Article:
Rawlison Zhang, a junior in chemical and biological engineering, won the gold poster award at this year's Princeton Research Day. The award honors Zhang's work programming smart windows in professor Lynn Loo's Organic and Polymer Electronics Laboratory.
Buildings account for more than 40 percent of greenhouse gas emissions in the United States, according to the team. A considerable amount of the energy required to heat and cool buildings is wasted due to poorly insulated windows. By retrofitting existing windows with transparent solar cells that can change tint on command, researchers hope to block more heat in warm weather and retain more heat in cold weather, improving overall efficiency and reducing energy use.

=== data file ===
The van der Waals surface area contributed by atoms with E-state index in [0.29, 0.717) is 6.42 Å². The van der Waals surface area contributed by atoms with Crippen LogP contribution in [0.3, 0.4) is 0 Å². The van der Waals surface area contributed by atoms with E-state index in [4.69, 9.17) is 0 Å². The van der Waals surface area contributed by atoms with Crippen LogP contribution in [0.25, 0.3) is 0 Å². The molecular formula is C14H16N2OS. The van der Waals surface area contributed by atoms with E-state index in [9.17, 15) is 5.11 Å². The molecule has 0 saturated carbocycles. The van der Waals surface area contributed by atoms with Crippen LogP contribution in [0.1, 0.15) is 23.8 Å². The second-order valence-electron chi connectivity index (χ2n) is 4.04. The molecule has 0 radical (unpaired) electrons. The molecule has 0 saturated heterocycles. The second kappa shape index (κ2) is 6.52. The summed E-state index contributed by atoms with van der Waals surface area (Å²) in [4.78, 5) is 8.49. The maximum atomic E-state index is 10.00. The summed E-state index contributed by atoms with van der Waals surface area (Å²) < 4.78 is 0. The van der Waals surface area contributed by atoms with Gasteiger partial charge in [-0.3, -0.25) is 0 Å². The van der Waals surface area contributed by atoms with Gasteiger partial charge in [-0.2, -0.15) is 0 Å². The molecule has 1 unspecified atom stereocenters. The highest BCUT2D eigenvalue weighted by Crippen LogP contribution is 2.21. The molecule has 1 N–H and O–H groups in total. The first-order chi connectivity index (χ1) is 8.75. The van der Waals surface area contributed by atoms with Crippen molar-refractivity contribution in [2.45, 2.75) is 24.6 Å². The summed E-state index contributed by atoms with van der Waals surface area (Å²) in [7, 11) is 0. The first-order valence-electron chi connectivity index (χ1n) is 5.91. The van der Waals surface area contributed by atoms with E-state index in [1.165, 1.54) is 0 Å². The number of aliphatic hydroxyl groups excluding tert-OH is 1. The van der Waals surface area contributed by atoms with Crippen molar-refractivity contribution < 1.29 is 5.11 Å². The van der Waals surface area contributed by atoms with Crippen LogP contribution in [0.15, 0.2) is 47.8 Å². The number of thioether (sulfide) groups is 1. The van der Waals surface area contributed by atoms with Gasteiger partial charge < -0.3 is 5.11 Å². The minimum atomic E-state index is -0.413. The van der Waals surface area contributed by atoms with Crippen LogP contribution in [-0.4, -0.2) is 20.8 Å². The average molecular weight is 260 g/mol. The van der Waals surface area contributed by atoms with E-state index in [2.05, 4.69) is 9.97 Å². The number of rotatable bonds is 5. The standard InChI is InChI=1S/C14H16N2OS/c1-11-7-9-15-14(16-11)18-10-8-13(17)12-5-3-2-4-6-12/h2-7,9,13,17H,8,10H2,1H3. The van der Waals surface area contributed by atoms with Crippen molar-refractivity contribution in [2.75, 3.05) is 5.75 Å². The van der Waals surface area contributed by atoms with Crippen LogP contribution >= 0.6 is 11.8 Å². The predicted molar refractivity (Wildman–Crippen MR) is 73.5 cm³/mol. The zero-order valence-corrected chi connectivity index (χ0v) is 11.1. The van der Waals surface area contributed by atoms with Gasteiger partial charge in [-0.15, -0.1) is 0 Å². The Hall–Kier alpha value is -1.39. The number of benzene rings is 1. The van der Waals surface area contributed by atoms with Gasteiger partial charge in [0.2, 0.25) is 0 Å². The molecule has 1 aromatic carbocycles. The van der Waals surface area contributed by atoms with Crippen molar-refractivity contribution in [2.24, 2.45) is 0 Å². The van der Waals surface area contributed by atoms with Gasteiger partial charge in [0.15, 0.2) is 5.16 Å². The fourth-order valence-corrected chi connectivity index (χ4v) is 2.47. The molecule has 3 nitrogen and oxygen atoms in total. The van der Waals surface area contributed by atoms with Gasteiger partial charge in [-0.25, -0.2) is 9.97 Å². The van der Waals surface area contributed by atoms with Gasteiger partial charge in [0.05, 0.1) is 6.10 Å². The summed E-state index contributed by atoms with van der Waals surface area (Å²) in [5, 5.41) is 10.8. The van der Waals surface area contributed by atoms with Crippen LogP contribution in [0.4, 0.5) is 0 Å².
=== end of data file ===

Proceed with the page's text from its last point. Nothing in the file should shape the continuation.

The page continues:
Zhang worked with chemistry student Matthew Marquardt, also a junior, to prototype a technology that could automate these self-powered windows. Working closely with senior members of the lab, the undergraduate team developed hardware and software required for the cells to respond to changing environmental conditions. Their efforts could directly benefit Princeton's Sustainability Action Plan, which seeks to reduce the campus's greenhouse gas emissions to net zero by the year 2046.
A gold poster award was also given to Sarah Paramore, a graduate student in molecular biology, who is advised by Celeste Neslon, professor of chemical and biological engineering.
Princeton Research Day was held on May 9, 2019. A panel of judges, comprised of undergraduates, alumni, faculty and staff, chose the winning presentations.